Thursday, April 17, 2014

Lowering Standards or increasing classes?

I think it is time to go back to traditional assessments.  Why? I am tired of large class sizes.... See, larger class sizes are the result of changing assessment.  

First, I abolished grades in my class, then instead of standardizing assessments, I actually personalized my assessment after some time I removed deadlines for assignments.  Why did I do all this?

I did this because my failure/drop rate in my calculus classes was extremely high.  The first 2 years, of teaching Calculus, I had a failure/drop rate of 40-50% of the class.  I would start with classes around 38 and end with classes around 18.  In one class, students had bets on what would be the final number of students.  This had to stop!  

Over the course of 2 years, I realized that my teaching was not the problem; it was how I assessed students.  I made all students know the material by Friday, assessed with a Multiple Choice, Written Response exam, and never let a child have a chance to be reassessed. In addition I would assign over an hour of homework each day.

Below is the result.  If there is one line you look at, it should be the orange one.  The orange line is the percentage of students who have failed/dropped my calculus class in each year.  The time is over 4 years.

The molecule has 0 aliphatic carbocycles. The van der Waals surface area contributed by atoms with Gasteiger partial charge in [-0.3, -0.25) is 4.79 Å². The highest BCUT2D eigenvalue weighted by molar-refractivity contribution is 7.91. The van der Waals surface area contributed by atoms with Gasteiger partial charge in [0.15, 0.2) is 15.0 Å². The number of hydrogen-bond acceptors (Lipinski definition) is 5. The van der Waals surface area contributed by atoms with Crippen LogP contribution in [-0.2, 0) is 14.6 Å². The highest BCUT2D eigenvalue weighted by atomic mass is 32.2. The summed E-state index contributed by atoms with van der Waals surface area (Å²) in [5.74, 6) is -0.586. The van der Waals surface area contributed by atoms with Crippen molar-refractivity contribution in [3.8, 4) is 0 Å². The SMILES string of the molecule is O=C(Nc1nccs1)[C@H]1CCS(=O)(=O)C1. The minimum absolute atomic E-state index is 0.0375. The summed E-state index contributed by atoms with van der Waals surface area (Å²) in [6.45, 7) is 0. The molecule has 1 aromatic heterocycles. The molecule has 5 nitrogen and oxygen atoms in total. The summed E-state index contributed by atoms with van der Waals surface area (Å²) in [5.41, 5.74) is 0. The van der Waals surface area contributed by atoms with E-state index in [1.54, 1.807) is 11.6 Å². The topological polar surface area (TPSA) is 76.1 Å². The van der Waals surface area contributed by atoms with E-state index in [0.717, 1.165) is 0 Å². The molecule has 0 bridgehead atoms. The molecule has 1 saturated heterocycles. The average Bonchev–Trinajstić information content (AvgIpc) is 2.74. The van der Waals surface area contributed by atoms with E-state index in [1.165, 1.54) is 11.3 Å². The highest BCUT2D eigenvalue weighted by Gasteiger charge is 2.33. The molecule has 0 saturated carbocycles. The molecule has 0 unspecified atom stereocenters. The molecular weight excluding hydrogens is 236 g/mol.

I currently have a drop/failure rate of 4-5%.  I do believe I can get this to 0!  Was I joking about going back to traditional assessment? Yes!! Was I joking about classes being larger? No!  However, this is not a bad thing!  Here are what the other lines are

Light blue-The percentage of "traditional assessments" I use in my class.
Green-The class average on my Final Exam (This has been the constant over the 4 years)
Purple- The final class average.


  • The number of traditional assessment is directly related to my drop/failure rate. 

What is also pretty cool is you can see, by the green and blue lines, that the "standard" or "average" of my class has not dropped significantly!!  In fact, my class average has increased.  More kids completing the course and even a higher average....Remember these kids are not doing homework, prepping for exams, or completing worksheets.

There was one year, in which the Final Exam marked dropped, as it was due to the fact that I was perfecting my open ended projects.

Conclusion: If you want small class sizes, please use traditional assessments.  If you want a low drop/failure rate, please click on the links at the top and learn more.


  1. Do you assess this way in your other clases (i.e. Math 10C or Math 30-1)?

    1. I would. I don't teach those courses currently but when I did, I tried to implement this.

      It was early on to my journey when I taught those other courses.